Founder shelia turner, who prefers lower case, is a professional photographer who splits her time between Atlanta and Charlotte where she is an adjunct photography professor at the Art Institute of Charlotte. She remembers pulling together eight other women in 1993 with a clear goal of showing the diversity in the field of photographer. “Although we all look alike, we don’t photograph the same things.” she said.

turner, for instance, did a lot of early work for music labels and celebrity-oriented jobs. She later drifted into documentary and narrative studies and community projects.

The women also wanted to show their work publicly. “I didn’t think enough of us were exhibiting our work,” she said. “I thought I had something to say and in my work was a message.”

The collective was “a safe space for us to definitely talk about things that were easy and not so easy,” she said. “It brought a few of us to a higher level.”

Reader Comments ...

Next Up in Living

Things to do around Atlanta: Jazz, Boo at the Zoo and Zaved Akhtar
Things to do around Atlanta: Jazz, Boo at the Zoo and Zaved Akhtar

“Boo at the Zoo,” which kicks off this weekend, will provide fun for the whole family at Zoo Atlanta. There’s also jazz at the Velvet Note and the sounds of India with Javed Akhtar. If you want something more educational, check out the interactive exhibit in downtown Atlanta on the global refugee crisis by Doctors Without Borders...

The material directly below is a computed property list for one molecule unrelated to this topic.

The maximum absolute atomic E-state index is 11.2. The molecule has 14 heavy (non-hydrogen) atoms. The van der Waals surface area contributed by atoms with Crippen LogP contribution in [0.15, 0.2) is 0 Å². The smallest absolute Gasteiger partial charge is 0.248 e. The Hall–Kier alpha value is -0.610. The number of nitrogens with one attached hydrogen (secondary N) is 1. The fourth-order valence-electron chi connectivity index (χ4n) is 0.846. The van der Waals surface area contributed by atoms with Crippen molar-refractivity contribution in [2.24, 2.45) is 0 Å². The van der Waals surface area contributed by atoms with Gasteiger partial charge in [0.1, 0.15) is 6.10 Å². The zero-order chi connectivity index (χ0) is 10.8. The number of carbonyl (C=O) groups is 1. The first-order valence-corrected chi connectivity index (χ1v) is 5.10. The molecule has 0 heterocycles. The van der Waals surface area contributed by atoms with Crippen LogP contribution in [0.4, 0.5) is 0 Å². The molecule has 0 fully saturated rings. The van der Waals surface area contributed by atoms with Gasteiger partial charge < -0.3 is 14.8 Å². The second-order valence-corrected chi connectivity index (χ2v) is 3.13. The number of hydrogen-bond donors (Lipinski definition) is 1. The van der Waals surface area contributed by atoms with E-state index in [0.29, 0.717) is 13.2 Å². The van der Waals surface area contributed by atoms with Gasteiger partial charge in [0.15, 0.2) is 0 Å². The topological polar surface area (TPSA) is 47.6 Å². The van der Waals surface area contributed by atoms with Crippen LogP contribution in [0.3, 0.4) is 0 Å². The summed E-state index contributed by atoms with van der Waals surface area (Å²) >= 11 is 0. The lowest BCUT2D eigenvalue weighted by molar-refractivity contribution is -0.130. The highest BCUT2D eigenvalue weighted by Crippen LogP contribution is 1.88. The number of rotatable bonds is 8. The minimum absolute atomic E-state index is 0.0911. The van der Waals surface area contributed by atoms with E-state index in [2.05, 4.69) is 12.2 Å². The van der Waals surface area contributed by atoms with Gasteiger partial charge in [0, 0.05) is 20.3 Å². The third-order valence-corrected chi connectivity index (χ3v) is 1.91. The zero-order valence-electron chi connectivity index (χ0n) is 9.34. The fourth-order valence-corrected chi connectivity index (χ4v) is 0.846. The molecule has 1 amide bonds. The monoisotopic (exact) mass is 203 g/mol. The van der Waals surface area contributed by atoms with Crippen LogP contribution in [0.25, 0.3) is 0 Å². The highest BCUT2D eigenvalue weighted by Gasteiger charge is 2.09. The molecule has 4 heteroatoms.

Atlanta Opera’s ‘West Side Story’ still relevant 60 years later
Atlanta Opera’s ‘West Side Story’ still relevant 60 years later

Musicals come and go, but the story of the Sharks vs. the Jets, of Tony and Maria who fall in love against the odds, can still seem as moving today as when it premiered more than 60 years ago. When the Atlanta Opera opens its 2018-19 season with a new production of the classic musical at the Cobb Energy Performing Arts Centre on Nov. 3, the...
Robert DeNiro visits Atlanta for Nobu groundbreaking at Phipps Plaza
Robert DeNiro visits Atlanta for Nobu groundbreaking at Phipps Plaza

After several minutes of comprehensive details and thanks from local city officials and Simon mall executives, Robert DeNiro trotted to the podium in his casual black ensemble and sneakers, grinned and said, “It’s gonna be great!” An hour later, seated to the side of the groundbreaking area for the 10,000-square-foot Nobu Hotel and...
7 of the spookiest places to celebrate Halloween in America
7 of the spookiest places to celebrate Halloween in America

Bone-chilling buildings, eerie trails and even stranger worlds are guaranteed situations for horrifying fun this fall. Across the nation, major cities and whistle-stop towns take All Hallows' Eve to astronomical extremes to give the masses iconic, horror movie-like scares and amusement.  424 Market St. San Diego, California 92101 Once ranked as...
Where will your family’s diaries and scrapbooks end up? Make a plan now
Where will your family’s diaries and scrapbooks end up? Make a plan now

Many of the state’s archives and libraries celebrate October as Georgia Archives Month. Among the institutions that collect and preserve historical documents, books and other artifacts are the Georgia Archives, National Archives at Atlanta, larger universities, as well as public and private regional colleges and many local historical societies...
More Stories